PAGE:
GLSL Dithering and Crosshatching

toneburst's picture

Simple GLSL shaders for dithering and crosshatching effects. I claim no credit for the algorithms. Credits are in comments in the Fragment Shaders. I made RGB versions of both (though the dither is more successful that the crosshatch variant), and added a Scale control.

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cybero's picture
Re: GLSL Dithering and Crosshatching

I noted with interest the link you gave on your blog post http://machinesdontcare.wordpress.com/2011/02/02/glsl-crosshatch/ the source of inspiration and initial reference for this work concerning WebGL.

The crosshatch really does have one whole lot of white to it, although that said, so too does the WebGL demo version that sparked your creative interest in porting this into QC.

The dither works pretty well indeed; one thing that I couldn't help but wonder about was why it was that the Crosshatch RGB shader's GLSL Grid just fails to render when switching blending modes. That doesn't happen with any of the other Grids & Shaders :-).

After reading your blog post and browsing the learning WebGL site's shader code [great find BTW] I found that I was part way towards a solution, but not a reliable one at all•~ .

The thing is by exposing the Ambient Light and Colour values to be shader inputs I was, sometimes at least, able to get the same level of definition that the WebGL demo inputs allow.

vade's picture
Re:

toneburst wrote:
Simple GLSL shaders for dithering and crosshatching effects. I claim no credit for the algorithms. Credits are in comments in the Fragment Shaders. I made RGB versions of both (though the dither is more successful that the crosshatch variant), and added a Scale control.

a|x

Oh, nice. I like these a lot, esp the simple black and white dither.

I applied it to the model loader, which actually looks pretty cool, and an in progress, not quite yet stable true 3D text plugin:

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franz's picture
Re:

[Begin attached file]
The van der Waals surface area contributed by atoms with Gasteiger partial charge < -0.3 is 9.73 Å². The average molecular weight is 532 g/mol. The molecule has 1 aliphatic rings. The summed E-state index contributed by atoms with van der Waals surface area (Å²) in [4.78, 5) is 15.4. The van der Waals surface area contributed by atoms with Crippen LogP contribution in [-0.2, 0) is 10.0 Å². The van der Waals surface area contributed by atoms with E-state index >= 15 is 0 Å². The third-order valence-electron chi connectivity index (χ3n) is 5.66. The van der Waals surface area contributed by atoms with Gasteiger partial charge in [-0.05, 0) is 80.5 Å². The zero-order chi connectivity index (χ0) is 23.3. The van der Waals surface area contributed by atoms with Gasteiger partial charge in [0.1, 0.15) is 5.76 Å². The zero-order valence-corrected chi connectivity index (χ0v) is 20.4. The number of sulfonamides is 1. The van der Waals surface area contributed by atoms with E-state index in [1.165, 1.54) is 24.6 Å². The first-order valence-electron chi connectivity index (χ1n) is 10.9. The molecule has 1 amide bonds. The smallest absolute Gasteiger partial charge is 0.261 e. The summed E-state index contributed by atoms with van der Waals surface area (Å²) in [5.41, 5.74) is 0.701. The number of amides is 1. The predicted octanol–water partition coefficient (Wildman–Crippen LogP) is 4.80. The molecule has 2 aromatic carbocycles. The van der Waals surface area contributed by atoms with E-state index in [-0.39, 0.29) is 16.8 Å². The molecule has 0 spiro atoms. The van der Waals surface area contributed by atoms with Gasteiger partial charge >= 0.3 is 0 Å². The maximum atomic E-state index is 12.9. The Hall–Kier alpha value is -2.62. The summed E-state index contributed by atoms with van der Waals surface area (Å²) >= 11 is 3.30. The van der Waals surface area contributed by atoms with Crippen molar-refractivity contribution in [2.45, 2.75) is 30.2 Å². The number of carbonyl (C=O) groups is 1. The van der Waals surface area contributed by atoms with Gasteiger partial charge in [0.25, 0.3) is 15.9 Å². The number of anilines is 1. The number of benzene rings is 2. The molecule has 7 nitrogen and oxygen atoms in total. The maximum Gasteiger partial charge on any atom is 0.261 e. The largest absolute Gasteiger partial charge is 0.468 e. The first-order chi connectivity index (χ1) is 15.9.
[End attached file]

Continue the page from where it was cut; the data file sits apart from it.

reminds me the good old time on apple II

toneburst's picture
Re: GLSL Dithering and Crosshatching

Yeah, dunno what's going on with the non-rendering there. I don't get that here, but I have been noticing longish (couple of seconds, sometimes) pauses with a black output when switching GLSL shaders, before the new, switched-to shader kicks in. I don't remember that happening a lot in the past.

I've been trawling through a load of WebGL links lately, and there's some nice stuff out there. The nice thing is that WebGL uses a combination of JavaScript (which I've been working with for a while, and can usually unpick relatively easily), and GLSL shaders, which you can usually see in the page sourcecode, so getting them to work in QC is often just a copy-paste job.

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cybero's picture
Re: GLSL Dithering and Crosshatching

Quote:
Yeah, dunno what's going on with the non-rendering there.

Differing levels of support for OpenGL, not all GPUs are created equal. You are working with an ATI/AMD type of card , yes? I am working with an nVidia. Of course it could be the result of your being on a MacBook with two available GPU processors.

When I tried some of my shader based stuff on an ATI based iMac I couldn't believe at first just how more colourful and responsive the resulting live render was.

toneburst's picture
Re: GLSL Dithering and Crosshatching

I'm using a MacBook Pro, with NVIDIA 9600M GT.

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cybero's picture
Re: GLSL Dithering and Crosshatching

Well, that puts paid to that theory :-) [I guess]

toneburst's picture
Re: GLSL Dithering and Crosshatching

:-D

I'm sure it didn't always happen. Might be some backend update that did it- LLVM or hardware driver changes, maybe.

a|x

cybero's picture
Re: GLSL Dithering and Crosshatching

In one sense, its not too much of a problem in any case, as the RGB Crosshatch works OK when set to Replace blending mode, but no when set to any other mode. Doesn't affect any other of those shaders you ported into QC.